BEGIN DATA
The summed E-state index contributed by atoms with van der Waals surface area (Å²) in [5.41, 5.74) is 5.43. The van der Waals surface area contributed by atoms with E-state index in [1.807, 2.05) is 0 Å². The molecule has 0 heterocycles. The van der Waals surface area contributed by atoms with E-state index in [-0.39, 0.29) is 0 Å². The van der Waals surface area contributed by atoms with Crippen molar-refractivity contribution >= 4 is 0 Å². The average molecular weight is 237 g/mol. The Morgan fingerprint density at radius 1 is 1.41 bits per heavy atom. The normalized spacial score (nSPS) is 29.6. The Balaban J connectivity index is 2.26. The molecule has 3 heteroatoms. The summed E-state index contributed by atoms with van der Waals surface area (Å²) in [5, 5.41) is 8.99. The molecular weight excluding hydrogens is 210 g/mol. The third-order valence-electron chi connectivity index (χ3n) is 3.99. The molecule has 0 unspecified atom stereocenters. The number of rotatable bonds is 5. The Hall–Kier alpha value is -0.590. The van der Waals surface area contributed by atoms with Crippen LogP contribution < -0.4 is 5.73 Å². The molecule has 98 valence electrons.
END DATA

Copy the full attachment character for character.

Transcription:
The summed E-state index contributed by atoms with van der Waals surface area (Å²) in [5.41, 5.74) is 5.43. The van der Waals surface area contributed by atoms with E-state index in [1.807, 2.05) is 0 Å². The molecule has 0 heterocycles. The van der Waals surface area contributed by atoms with E-state index in [-0.39, 0.29) is 0 Å². The van der Waals surface area contributed by atoms with Crippen molar-refractivity contribution >= 4 is 0 Å². The average molecular weight is 237 g/mol. The Morgan fingerprint density at radius 1 is 1.41 bits per heavy atom. The normalized spacial score (nSPS) is 29.6. The Balaban J connectivity index is 2.26. The molecule has 3 heteroatoms. The summed E-state index contributed by atoms with van der Waals surface area (Å²) in [5, 5.41) is 8.99. The molecular weight excluding hydrogens is 210 g/mol. The third-order valence-electron chi connectivity index (χ3n) is 3.99. The molecule has 0 unspecified atom stereocenters. The number of rotatable bonds is 5. The Hall–Kier alpha value is -0.590. The van der Waals surface area contributed by atoms with Crippen LogP contribution < -0.4 is 5.73 Å². The molecule has 98 valence electrons.